I am a 45 yo PWP, mother to a 13 year old girl. I get what you are saying. Prior to a correct diagnosis and medication I exhibited all the symptoms your husband does. At that time, my daughter was 10 - 12 and much to her great credit, picked up the slack in the housework, helped me dress, carried my water upstairs when I no longer could carry and move at the same time, and encouraged me daily to keep on doing what I could. At that point, none of us had any idea what was going on, but we just dealt with every day as it happened. She doesn't seem to be worse for the wear, but in fact, is much more grown up and empathetic and caring towards others than her friends. My Parkinson's may not be much fun, but lately I'm realizing that it's just not all bad, but some good is indeed coming out of it. Like the way my daughter is, like our relationship which is very close, like a newfound appreciation for the here and now.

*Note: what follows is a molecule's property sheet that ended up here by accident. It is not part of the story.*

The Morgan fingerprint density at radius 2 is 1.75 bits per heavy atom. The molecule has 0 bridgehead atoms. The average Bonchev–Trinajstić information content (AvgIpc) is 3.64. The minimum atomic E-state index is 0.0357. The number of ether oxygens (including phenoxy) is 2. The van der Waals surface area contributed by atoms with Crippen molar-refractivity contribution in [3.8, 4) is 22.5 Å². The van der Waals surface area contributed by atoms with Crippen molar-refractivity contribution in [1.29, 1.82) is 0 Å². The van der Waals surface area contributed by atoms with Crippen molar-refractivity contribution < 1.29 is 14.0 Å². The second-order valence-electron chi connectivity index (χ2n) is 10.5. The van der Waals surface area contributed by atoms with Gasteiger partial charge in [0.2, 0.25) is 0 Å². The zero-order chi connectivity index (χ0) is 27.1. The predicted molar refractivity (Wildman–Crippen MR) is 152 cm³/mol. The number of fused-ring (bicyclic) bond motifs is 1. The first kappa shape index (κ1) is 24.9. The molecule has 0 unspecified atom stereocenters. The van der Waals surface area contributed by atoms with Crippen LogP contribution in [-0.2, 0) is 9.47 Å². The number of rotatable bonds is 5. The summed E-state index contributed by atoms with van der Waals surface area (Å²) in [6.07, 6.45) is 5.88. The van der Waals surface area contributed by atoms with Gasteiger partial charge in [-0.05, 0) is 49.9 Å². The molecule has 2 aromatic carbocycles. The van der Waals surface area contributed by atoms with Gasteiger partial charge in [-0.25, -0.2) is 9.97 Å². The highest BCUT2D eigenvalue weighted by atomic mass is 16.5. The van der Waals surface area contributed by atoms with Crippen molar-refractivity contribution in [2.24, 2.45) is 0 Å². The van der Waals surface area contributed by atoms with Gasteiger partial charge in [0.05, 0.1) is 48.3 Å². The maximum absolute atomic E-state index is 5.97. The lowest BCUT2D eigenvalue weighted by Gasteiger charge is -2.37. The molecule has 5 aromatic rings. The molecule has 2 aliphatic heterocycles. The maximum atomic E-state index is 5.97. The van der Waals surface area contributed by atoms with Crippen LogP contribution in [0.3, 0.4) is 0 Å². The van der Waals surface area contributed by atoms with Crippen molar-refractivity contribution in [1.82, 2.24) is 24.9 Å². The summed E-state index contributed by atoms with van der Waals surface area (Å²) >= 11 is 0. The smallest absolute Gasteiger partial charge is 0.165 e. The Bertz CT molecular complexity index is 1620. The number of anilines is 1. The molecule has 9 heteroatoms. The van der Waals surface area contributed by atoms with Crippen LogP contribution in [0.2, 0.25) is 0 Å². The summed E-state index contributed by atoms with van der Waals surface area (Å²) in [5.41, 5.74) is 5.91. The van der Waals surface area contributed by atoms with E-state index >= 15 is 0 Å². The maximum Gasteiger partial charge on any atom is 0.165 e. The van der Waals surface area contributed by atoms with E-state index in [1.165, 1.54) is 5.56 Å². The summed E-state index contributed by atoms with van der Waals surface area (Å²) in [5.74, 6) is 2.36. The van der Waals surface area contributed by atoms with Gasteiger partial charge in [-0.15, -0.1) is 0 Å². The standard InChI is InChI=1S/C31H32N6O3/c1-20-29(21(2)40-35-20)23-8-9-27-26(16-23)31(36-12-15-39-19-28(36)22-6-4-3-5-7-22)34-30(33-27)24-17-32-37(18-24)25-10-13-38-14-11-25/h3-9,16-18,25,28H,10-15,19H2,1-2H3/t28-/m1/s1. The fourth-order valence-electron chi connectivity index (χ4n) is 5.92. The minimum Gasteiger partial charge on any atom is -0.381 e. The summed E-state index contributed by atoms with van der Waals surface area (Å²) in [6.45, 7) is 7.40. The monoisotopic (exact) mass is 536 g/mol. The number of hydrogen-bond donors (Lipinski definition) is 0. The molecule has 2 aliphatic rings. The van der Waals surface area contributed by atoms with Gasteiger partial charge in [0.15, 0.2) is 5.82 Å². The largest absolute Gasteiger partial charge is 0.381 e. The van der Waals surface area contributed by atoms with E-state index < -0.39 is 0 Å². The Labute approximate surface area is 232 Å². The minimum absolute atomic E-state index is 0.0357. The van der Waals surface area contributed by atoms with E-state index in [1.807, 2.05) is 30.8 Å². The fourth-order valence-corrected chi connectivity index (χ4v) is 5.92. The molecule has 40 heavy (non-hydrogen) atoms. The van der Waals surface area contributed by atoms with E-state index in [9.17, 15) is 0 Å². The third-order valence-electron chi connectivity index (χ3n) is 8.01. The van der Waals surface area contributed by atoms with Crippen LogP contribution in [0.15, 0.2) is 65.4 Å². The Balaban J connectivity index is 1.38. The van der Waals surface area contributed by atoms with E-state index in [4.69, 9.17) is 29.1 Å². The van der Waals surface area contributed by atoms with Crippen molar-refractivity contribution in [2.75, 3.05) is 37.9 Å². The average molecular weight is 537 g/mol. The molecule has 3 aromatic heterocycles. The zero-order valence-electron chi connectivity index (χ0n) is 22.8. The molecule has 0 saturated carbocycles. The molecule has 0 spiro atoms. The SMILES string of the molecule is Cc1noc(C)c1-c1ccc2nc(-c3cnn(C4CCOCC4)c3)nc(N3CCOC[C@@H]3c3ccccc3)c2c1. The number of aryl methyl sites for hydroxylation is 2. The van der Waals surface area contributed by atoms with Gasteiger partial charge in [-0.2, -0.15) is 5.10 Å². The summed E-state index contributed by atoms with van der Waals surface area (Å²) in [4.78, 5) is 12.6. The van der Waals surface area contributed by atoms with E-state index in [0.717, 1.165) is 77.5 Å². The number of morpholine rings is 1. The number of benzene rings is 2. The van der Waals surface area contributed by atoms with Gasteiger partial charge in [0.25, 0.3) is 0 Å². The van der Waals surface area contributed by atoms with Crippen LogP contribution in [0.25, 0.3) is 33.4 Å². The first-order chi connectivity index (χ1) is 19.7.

In reading what you wrote, especially the part about people seeing him and commenting on how great he is doing...it sounds like he is having off time that is pretty dramatic. I have off time too, but it's not so bad that I'm unable to do anything. It doesn't touch where I was before medicine came into the equation. So I'm wondering if perhaps he needs his medication dosing and schedule adjusted to reduce the off time, especially to make it so he can be on at the times he needs to cook or navigate stairs. I'd consult with the neurologist about that. I just read a post on the Ask the Doctor section that talked about off time, and basically Dr. Okun said that PWP should not spare medication now and suffer with off time in hopes to save up the meds for the future, that that line of thinking is incorrect. I do know many doctors still follow that thought process, but many don't. My doctor has told me that he wants to medicate me to be as good as I can be (which is pretty close to perfect now), but not make me horribly dyskinetic or bothered by side effects. It's a delicate balance, that takes patience and finesse to find, and is different for everyone. I hope that perhaps your husband can find a place in treatment that gives him better control over his symptoms.